The ordinance states: "illegal immigration leads to higher crime rates, contributes to overcrowded housing, and failing schools, subjects our village to fiscal hardship….and diminishes our overall quality of life."
"This ordinance is based on really caricatured stereotypes of immigrants," said Ricardo Meza of the Mexican American Legal Defense and Education Fund .
He says he is outraged.
"It's offensive because the findings are not based on anything," he said.
Meza wrote a letter to the village and he plans to pack next week's village meeting with citizens who feel the same way and says three identical ordinances in Missouri, Pennsylvania, and New Jersey have all been challenged in court because he says they are unenforceable.
"These types of laws are bad public policy and create divisiveness in the community," he added.
But Trustee Paul Hupfer who drafted the ordinance says the laws addresses a real problem.
"It is impacting us as a village, not only from a cost perspective, but also from a crime perspective," he said.
Carpentersville: Village Cracks Down On Latino Illegal Immigrants Latino Unemployment At Record Low; Latino Man's Web Site An Undeniable Hit
CARPENTERSVILLE, Ill. -- In northwest Carpentersville, village trustees are proposing to make English the town's official language and fine businesses or landlords who employ or rent to illegal immigrants.
It's stirring up quite a controversy.
Two village trustees said the influx of immigrants is hindering the community. The so-called "illegals" are draining the village's resources, they said.
Trustee Judy Sigwalt (pictured) moved into a home that once had 17 people living inside, and she said the evidence of overcrowding are apparent throughout the house -- there are melted electrical outlets, among other things, she said.
"It's such an issue," Sigwalt said. "Residents here have been writing in to local papers asking that something be done about this for a long time."
Some Carpentersville residents go so far as to say the illegal immigrants hurt the town's image.
The trustees are proposing the city fine businesses or landlords who employ or rent to illegal immigrants.
Mayor Bill Sato said the issue of illegal immigrants is "not up to local government, it's up to federal officials."
Sato also said the town couldn't afford to police the issue.
Some residents were appalled by the proposal, telling NBC 5's Anita Padilla that just because surnames are Spanish sounding doesn't mean they're illegal or even Spanish.
Latino Workers: One Step Forward, Two Steps Back
Meanwhile, there is some good news concerning Latino workers.
Unemployment among Hispanics has dropped to a record low of 5.2 percent.
Wages are rising faster for Hispanics than any other worker, but they continue to have the lowest wage of any group.
Hispanic Heritage: Celebrating Entrepreneurial Spirit
He was appointed by Gov. Rod Blagojevich as managing director of the Illinois entrepreneurship network in 2003, but it's his part-time job that really makes him unique.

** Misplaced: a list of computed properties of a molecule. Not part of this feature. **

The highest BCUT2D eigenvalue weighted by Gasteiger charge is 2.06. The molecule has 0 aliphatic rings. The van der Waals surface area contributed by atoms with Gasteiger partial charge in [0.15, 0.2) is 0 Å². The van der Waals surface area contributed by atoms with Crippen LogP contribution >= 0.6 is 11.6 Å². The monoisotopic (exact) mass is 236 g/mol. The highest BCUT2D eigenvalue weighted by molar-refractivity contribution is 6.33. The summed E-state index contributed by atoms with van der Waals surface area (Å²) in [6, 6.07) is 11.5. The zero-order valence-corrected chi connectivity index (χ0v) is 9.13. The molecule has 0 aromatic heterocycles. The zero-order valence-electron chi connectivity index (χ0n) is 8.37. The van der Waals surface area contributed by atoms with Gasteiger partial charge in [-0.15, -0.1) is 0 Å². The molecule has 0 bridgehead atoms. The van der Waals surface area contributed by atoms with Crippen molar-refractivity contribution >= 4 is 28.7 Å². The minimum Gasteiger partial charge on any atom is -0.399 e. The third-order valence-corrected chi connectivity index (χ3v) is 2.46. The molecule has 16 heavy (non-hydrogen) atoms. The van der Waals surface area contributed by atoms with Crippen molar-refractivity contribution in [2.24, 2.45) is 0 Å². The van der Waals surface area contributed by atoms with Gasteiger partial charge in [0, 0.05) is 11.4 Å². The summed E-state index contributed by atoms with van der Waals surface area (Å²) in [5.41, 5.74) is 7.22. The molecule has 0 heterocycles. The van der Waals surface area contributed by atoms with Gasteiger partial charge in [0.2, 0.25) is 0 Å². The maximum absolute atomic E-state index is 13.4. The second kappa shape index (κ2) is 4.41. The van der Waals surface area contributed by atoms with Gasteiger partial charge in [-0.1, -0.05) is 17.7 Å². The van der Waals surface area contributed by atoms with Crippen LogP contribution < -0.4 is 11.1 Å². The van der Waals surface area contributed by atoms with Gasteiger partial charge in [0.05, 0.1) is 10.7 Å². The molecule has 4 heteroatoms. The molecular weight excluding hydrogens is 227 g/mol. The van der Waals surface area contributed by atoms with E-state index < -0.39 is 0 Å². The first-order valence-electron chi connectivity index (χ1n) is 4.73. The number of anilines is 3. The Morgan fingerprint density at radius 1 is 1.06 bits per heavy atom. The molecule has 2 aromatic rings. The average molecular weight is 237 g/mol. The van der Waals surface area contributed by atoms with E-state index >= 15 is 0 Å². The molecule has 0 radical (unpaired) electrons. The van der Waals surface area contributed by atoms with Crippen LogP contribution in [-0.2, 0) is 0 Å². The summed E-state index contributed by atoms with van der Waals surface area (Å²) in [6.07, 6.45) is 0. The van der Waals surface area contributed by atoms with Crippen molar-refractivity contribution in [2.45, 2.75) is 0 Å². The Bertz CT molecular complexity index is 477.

Jamie Viteri saw a demand and took action.
He started the Chicago Latino Network in 2002 after graduating from college with a degree in computers. He had collected many e-mail addresses along the way, and saw a way to put them to use.
"It was something people wanted," said Viteri. "I thought of myself as a middle person. I thought, 'OK, there is a need here, and I'm going to be the connector."
Subscribers to the CLN range from doctors to recent graduates looking to make networking connections.
Viteri credits his Ecuadorian immigrant parents for his entrepreneurial spirit.
"They've always instilled the humility aspect, the working hard aspect," he said.
Viteri said an added bonus are the emails e-mails he receives from those grateful for the connections made through his network.
SUBURBAN CHICAGO NEWS
Blagojevich vs. Topinka It's like they're living in two different states - Matthew DeFour
Democratic Gov. Rod Blagojevich and his Republican challenger, Treasurer Judy Baar Topinka, paint vastly contrasting pictures of the last four years of Illinois government and, as a result, have divergent outlooks as to how to steer the ship.
Blagojevich says his programs have balanced the budget without raising taxes on working families. Topinka says the state is "bankrupt" and the fiscal situation is "out of whack."
To fix the system, Topinka wants to build a Chicago casino. Blagojevich wants to lease the lottery. Topinka wants to trim spending. Blagojevich wants to support his social programs.
And then there's the finger-pointing.
Topinka pegs the state's budget crisis on unchecked spending. Blagojevich blames any shortfalls in his budget fixes on the previous administration which, he is quick to note, went unchecked by three-term Treasurer Topinka. With all of the back-and-forth rhetoric, voters may have to tune in to the debates this fall to better decide who's dealing in substance and who's dealing in spin.
This week, Blagojevich and Topinka each sat down for an hour with editors from the Sun-Times News Group. The candidates outlined their positions and arguments that will play out Monday night at the first debate at Millikin University in Decatur.
For all of their differences, both candidates framed the election around the same major issue: Blagojevich's record.